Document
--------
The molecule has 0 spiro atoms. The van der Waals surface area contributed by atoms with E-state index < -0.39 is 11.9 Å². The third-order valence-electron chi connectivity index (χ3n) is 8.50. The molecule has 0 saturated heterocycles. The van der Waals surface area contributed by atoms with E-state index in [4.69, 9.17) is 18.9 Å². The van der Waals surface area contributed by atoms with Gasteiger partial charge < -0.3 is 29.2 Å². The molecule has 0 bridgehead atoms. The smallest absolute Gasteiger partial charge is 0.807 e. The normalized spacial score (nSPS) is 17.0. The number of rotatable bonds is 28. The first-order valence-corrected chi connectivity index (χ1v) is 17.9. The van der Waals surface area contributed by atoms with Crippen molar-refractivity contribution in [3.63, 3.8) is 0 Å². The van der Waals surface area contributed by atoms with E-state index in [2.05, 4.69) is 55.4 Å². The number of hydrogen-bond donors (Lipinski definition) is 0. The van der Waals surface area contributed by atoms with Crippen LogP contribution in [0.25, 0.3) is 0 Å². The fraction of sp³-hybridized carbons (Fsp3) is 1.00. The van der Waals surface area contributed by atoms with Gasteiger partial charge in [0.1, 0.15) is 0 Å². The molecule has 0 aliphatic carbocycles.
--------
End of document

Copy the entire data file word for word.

The molecule has 0 spiro atoms. The van der Waals surface area contributed by atoms with E-state index < -0.39 is 11.9 Å². The third-order valence-electron chi connectivity index (χ3n) is 8.50. The molecule has 0 saturated heterocycles. The van der Waals surface area contributed by atoms with E-state index in [4.69, 9.17) is 18.9 Å². The van der Waals surface area contributed by atoms with Gasteiger partial charge < -0.3 is 29.2 Å². The molecule has 0 bridgehead atoms. The smallest absolute Gasteiger partial charge is 0.807 e. The normalized spacial score (nSPS) is 17.0. The number of rotatable bonds is 28. The first-order valence-corrected chi connectivity index (χ1v) is 17.9. The van der Waals surface area contributed by atoms with Crippen molar-refractivity contribution in [3.63, 3.8) is 0 Å². The van der Waals surface area contributed by atoms with E-state index in [2.05, 4.69) is 55.4 Å². The number of hydrogen-bond donors (Lipinski definition) is 0. The van der Waals surface area contributed by atoms with Crippen LogP contribution in [0.25, 0.3) is 0 Å². The fraction of sp³-hybridized carbons (Fsp3) is 1.00. The van der Waals surface area contributed by atoms with Gasteiger partial charge in [0.1, 0.15) is 0 Å². The molecule has 0 aliphatic carbocycles.